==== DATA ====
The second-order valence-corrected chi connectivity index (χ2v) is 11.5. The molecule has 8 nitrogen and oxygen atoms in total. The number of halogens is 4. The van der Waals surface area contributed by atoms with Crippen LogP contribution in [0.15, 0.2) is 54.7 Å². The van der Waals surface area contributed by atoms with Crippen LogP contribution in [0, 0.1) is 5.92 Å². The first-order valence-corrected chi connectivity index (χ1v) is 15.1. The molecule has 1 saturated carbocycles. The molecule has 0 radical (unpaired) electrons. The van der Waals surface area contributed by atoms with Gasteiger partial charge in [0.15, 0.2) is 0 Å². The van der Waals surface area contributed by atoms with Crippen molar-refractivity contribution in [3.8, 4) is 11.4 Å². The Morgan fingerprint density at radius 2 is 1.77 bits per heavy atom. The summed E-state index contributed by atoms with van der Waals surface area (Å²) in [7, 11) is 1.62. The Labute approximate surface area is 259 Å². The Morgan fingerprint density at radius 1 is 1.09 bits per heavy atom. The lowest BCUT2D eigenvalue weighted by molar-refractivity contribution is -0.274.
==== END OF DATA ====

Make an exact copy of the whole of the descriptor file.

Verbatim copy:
The second-order valence-corrected chi connectivity index (χ2v) is 11.5. The molecule has 8 nitrogen and oxygen atoms in total. The number of halogens is 4. The van der Waals surface area contributed by atoms with Crippen LogP contribution in [0.15, 0.2) is 54.7 Å². The van der Waals surface area contributed by atoms with Crippen LogP contribution in [0, 0.1) is 5.92 Å². The first-order valence-corrected chi connectivity index (χ1v) is 15.1. The molecule has 1 saturated carbocycles. The molecule has 0 radical (unpaired) electrons. The van der Waals surface area contributed by atoms with Gasteiger partial charge in [0.15, 0.2) is 0 Å². The van der Waals surface area contributed by atoms with Crippen molar-refractivity contribution in [3.8, 4) is 11.4 Å². The Morgan fingerprint density at radius 2 is 1.77 bits per heavy atom. The summed E-state index contributed by atoms with van der Waals surface area (Å²) in [7, 11) is 1.62. The Labute approximate surface area is 259 Å². The Morgan fingerprint density at radius 1 is 1.09 bits per heavy atom. The lowest BCUT2D eigenvalue weighted by molar-refractivity contribution is -0.274.